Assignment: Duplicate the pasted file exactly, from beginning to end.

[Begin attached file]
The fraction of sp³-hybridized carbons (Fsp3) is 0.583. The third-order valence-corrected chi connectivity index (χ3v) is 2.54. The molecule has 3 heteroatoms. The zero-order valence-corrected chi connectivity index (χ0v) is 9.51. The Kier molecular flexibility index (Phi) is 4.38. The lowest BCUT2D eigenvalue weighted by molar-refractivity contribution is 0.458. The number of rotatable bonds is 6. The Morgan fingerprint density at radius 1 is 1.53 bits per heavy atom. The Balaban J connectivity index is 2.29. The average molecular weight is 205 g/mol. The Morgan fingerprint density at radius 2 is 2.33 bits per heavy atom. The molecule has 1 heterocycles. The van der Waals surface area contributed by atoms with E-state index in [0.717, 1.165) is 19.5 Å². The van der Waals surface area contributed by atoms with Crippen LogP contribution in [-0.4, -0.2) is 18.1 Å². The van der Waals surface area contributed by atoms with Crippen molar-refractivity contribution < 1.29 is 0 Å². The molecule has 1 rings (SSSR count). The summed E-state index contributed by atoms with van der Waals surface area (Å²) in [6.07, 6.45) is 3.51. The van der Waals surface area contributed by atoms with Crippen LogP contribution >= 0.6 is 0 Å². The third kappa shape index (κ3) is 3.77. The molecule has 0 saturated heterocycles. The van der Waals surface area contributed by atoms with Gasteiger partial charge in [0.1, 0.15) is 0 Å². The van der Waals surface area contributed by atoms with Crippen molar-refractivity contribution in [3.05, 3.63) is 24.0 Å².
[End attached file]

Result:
The fraction of sp³-hybridized carbons (Fsp3) is 0.583. The third-order valence-corrected chi connectivity index (χ3v) is 2.54. The molecule has 3 heteroatoms. The zero-order valence-corrected chi connectivity index (χ0v) is 9.51. The Kier molecular flexibility index (Phi) is 4.38. The lowest BCUT2D eigenvalue weighted by molar-refractivity contribution is 0.458. The number of rotatable bonds is 6. The Morgan fingerprint density at radius 1 is 1.53 bits per heavy atom. The Balaban J connectivity index is 2.29. The average molecular weight is 205 g/mol. The Morgan fingerprint density at radius 2 is 2.33 bits per heavy atom. The molecule has 1 heterocycles. The van der Waals surface area contributed by atoms with E-state index in [0.717, 1.165) is 19.5 Å². The van der Waals surface area contributed by atoms with Crippen LogP contribution in [-0.4, -0.2) is 18.1 Å². The van der Waals surface area contributed by atoms with Crippen molar-refractivity contribution < 1.29 is 0 Å². The molecule has 1 rings (SSSR count). The summed E-state index contributed by atoms with van der Waals surface area (Å²) in [6.07, 6.45) is 3.51. The van der Waals surface area contributed by atoms with Crippen LogP contribution >= 0.6 is 0 Å². The third kappa shape index (κ3) is 3.77. The molecule has 0 saturated heterocycles. The van der Waals surface area contributed by atoms with Gasteiger partial charge in [0.1, 0.15) is 0 Å². The van der Waals surface area contributed by atoms with Crippen molar-refractivity contribution in [3.05, 3.63) is 24.0 Å².